"The Muslim Jesus is a very good book. Khalidi writes in eloquent yet never pompous English... always striving to be comprehensible to the nonspecialist. Moreover, he has done valuable work simply in collecting, annotating, and translating his material. Thereafter, he lets the material about Jesus speak for itself, in order (I think) to make an important point: that the Jesus of Islam is a creation of Islam. In Khalidi's words, the Muslim Jesus is "a compound image," a figure "resurrected in an environment where he becomes a Muslim prophet." Thus, Khalidi explains, a wide range of Muslim authors used the figure of Jesus as a spokesman for their cause, be it asceticism, quietism, Shi'ism, or anti-Christian polemic... Khalidi is to be congratulated for collecting this material and presenting it in a clear and accessible manner. He has also included a complete bibliography of Arabic sources for the specialist and detailed endnotes with the most important secondary literature for the specialist and nonspecialist alike. Khalidi might also be thanked for writing a book remarkably free of the arrogant tone and the gratuitous attacks on earlier scholars that seem to plague the field of Islamic studies."--Gabriel Said Reynolds (Books & Culture )

"Tarif Khalidi, professor of Arabic at the University of Cambridge, has assembled a very valuable collection of sayings and stories--303 in number--of Jesus in Arabic Islamic literature. The sources scanned reach from the second to the twelfth Islamic centuries. The book consists of a comprehensive and illuminating fifty-page introduction, the 303 items in chronological order of their sources, and brief helpful comments (on sources, parallels, and function in Islamic discourse) appended to each item… Before Khalidi's efforts, the basic corpus of the "Muslim gospel" used to be a collection of 225 sayings by the Spanish scholar Miguel Asín y Palacios who translated the sayings into Latin (!) and provided brief Latin commentaries on them… Khalidi's collection will now replace that one for those of us whose needs are served by good translations… [The Muslim Jesus] is a great accomplishment, rewarding reading for anyone interested in Islam and in religious transculturation (sic)."--Heikki Räisänen (Journal of Biblical Literature )

"From the Qur'an on, Jesus has always had a special place in Muslim piety as Khalidi (professor of Arabic at Cambridge University) shows in his exemplary study, The Muslim Jesus…The 303 snippets that Khalidi translates and comments on from a wide range of sources (hadith, belles-lettres, mystical works, etc.) do convincingly establish his point that "In his Muslim habitat. Jesus becomes an object of intense devotion, reverence, and love." (Middle East Quarterly )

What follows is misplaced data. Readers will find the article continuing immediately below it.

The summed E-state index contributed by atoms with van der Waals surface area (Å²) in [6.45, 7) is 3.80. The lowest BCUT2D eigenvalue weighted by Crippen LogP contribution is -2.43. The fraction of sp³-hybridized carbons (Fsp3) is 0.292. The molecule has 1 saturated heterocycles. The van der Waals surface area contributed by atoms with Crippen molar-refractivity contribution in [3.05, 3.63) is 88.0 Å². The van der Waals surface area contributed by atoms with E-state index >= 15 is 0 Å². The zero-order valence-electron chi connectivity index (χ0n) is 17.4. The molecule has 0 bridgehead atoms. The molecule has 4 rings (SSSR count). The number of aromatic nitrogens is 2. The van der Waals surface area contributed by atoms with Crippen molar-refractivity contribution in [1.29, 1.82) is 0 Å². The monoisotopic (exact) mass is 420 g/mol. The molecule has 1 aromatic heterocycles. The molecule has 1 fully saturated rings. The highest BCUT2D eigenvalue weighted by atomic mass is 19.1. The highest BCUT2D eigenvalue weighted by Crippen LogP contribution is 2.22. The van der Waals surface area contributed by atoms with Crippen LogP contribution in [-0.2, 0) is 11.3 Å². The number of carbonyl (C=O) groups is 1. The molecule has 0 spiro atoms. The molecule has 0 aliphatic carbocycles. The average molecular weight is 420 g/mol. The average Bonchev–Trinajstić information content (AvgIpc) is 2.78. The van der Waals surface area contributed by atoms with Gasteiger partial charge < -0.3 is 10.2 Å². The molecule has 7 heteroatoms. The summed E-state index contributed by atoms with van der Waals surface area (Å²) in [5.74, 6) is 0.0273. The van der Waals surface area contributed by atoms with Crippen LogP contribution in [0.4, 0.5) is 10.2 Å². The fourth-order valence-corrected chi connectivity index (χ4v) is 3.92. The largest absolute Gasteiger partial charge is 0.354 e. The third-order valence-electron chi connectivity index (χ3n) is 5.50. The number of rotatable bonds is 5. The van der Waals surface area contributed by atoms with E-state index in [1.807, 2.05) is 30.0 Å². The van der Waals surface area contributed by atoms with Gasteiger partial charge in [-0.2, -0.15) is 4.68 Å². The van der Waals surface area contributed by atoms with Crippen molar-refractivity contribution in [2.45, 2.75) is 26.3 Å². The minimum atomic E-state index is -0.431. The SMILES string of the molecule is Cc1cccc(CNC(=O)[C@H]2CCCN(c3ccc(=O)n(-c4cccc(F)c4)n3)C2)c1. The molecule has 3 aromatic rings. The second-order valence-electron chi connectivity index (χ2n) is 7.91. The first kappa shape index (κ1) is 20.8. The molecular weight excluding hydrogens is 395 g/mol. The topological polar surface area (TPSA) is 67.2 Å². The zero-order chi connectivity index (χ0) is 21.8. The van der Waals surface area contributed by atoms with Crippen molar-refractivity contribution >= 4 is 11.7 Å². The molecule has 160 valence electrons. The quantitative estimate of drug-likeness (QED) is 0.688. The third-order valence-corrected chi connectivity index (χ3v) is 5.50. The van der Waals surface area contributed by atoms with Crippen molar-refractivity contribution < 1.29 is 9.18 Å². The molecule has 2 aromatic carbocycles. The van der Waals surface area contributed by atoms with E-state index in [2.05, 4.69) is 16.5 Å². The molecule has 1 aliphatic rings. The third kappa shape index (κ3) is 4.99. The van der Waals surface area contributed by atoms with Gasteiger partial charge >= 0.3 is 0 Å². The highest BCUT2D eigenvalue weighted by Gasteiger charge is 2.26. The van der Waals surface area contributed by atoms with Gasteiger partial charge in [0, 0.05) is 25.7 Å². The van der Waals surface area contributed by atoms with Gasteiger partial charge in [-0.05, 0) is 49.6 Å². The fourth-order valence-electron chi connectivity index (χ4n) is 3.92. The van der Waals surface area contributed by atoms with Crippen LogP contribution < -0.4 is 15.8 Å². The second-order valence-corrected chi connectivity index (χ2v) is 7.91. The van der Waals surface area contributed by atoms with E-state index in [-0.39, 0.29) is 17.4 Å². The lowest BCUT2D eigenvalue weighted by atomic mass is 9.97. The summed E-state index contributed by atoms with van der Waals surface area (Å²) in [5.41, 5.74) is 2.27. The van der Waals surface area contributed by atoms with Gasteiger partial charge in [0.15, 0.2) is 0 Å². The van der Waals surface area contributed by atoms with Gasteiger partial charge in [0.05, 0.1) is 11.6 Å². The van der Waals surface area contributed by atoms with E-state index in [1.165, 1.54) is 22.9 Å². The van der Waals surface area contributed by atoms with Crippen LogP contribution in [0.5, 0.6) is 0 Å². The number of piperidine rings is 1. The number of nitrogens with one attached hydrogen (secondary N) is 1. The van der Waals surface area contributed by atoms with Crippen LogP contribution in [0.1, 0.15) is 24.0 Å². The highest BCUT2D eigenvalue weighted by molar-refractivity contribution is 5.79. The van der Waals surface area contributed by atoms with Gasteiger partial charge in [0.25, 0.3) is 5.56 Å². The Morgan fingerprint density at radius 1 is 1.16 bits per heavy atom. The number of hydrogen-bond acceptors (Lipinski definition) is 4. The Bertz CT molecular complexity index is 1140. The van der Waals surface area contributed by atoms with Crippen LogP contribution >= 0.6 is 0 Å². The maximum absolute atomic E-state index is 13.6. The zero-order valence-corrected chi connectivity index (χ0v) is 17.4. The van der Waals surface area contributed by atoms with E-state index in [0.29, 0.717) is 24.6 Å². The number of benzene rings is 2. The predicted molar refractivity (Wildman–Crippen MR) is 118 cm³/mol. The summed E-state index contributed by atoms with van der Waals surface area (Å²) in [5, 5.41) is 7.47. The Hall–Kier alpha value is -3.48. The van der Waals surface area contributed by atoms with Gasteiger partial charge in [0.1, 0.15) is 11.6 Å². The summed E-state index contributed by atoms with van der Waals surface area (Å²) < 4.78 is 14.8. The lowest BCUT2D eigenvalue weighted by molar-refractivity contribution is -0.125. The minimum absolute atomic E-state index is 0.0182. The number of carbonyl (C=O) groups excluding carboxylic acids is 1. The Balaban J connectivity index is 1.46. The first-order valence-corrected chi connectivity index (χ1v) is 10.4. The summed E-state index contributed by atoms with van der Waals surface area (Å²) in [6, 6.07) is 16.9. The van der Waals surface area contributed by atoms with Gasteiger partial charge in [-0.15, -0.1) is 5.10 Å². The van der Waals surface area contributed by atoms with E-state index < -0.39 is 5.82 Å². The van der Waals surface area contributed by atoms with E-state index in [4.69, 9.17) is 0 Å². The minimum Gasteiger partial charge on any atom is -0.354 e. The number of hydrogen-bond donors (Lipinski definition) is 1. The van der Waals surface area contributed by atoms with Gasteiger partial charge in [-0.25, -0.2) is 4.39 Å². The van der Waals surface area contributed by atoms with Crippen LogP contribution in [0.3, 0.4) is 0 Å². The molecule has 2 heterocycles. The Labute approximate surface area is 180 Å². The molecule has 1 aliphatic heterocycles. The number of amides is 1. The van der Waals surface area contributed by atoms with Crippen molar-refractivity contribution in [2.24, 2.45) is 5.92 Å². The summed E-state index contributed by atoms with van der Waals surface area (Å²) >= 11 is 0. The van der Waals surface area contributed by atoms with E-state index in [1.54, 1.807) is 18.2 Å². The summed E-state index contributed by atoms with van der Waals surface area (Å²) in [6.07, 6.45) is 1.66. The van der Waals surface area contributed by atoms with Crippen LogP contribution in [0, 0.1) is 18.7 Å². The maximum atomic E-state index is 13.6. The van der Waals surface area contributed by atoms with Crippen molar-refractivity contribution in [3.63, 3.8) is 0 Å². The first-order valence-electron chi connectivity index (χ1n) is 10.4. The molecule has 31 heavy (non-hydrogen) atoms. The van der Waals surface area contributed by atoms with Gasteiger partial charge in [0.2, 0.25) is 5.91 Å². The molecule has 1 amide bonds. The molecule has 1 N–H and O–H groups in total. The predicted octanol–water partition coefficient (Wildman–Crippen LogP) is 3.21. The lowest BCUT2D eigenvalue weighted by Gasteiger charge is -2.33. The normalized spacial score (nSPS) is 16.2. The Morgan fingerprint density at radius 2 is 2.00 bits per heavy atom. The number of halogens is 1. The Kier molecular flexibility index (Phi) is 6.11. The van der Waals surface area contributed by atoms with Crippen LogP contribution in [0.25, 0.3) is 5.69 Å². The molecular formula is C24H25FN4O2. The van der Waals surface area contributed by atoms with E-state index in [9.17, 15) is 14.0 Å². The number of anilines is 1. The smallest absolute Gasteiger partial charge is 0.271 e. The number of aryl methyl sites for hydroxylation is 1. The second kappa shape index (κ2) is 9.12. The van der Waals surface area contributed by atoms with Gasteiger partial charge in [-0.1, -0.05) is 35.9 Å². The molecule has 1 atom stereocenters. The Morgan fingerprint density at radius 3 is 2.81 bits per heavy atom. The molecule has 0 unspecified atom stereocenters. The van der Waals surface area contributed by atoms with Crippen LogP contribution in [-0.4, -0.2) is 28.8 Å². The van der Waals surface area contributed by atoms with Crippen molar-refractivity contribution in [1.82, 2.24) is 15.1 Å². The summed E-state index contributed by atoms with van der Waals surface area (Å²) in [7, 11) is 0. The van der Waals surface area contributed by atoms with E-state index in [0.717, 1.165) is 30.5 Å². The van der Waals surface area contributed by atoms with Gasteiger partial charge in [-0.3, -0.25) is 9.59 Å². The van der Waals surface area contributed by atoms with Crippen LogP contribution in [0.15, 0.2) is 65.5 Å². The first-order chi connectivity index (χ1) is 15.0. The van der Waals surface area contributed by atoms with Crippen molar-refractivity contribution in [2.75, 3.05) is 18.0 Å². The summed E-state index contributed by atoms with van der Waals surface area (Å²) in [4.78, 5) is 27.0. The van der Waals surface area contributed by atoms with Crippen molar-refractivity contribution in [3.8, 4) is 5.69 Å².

"The Muslim Jesus: Sayings and Stories in Islamic Literature is the English translation of the largest collection ever published for a western readership of the sayings and stories of Jesus as found in Arabic Islamic literature. A unique and invaluable resource for the study of Jesus' role and position within an Islamic context…Tarif Khalidis's informative introduction and commentaries place the sayings and stories within an historical context…The Muslim Jesus is an indispensable and greatly appreciated addition to Islamic Studies." (The Midwest Book Review Bookwatch )

Arabic Historical Thought in the Classical Period

"The extent of Khalidi's reading is daunting, the subtlety and elegance of his exposition enviable. This is a book which is enjoyable as well as informative." (Times Literary Supplement)

"In a work as deftly written as it is erudite, Khalidi explores the intellectual context of the development of the practice of history in the central lands of Islam between the seventh and 15th centuries. Khalidi includes substantial quotations from Arab historicans in each of these periods to exemplify their epistemological presuppositions. Such extensive quotations and the context provided for them afford the non-Arabist reader a quick introduction to the major historians in this tradition. Every reader will find, as well, solid reflections on such basic historiographical issues as the sources of history, the reliability of sacred and profane reports, and the purposes to which history is put. Few works offer such multiple rewards to students and scholars alike." (Choice)

"... [an] extensively and carefully researched study..." (Islamic Thought)

"Tarif Khalidi admirably traces the development of Muslim historiography. ... Khalidi has written an elegant, concise, perceptive, and artistically narrated account of the morphology of a tradition in the making." (Middle East Journal)

"This is a wide-ranging, excellently written book on a subject of major importance, based on a formidable wealth of knowledge expertly distilled." David Morgan, University of London

Classical Arab Islam

"A thoughtful book, and one that will repay reading… Here there is both spirit and sense…  Recommended strongly for undergraduate reading lists was well as for general libraries."—Choice

"Students will find this book stimulating and the bibliographical essay a useful guide to the literature relevant to each lecture."—Middle East Studies Association Bulletin

"A significant contribution to Western understanding of the Arab World."—The Middle East Journal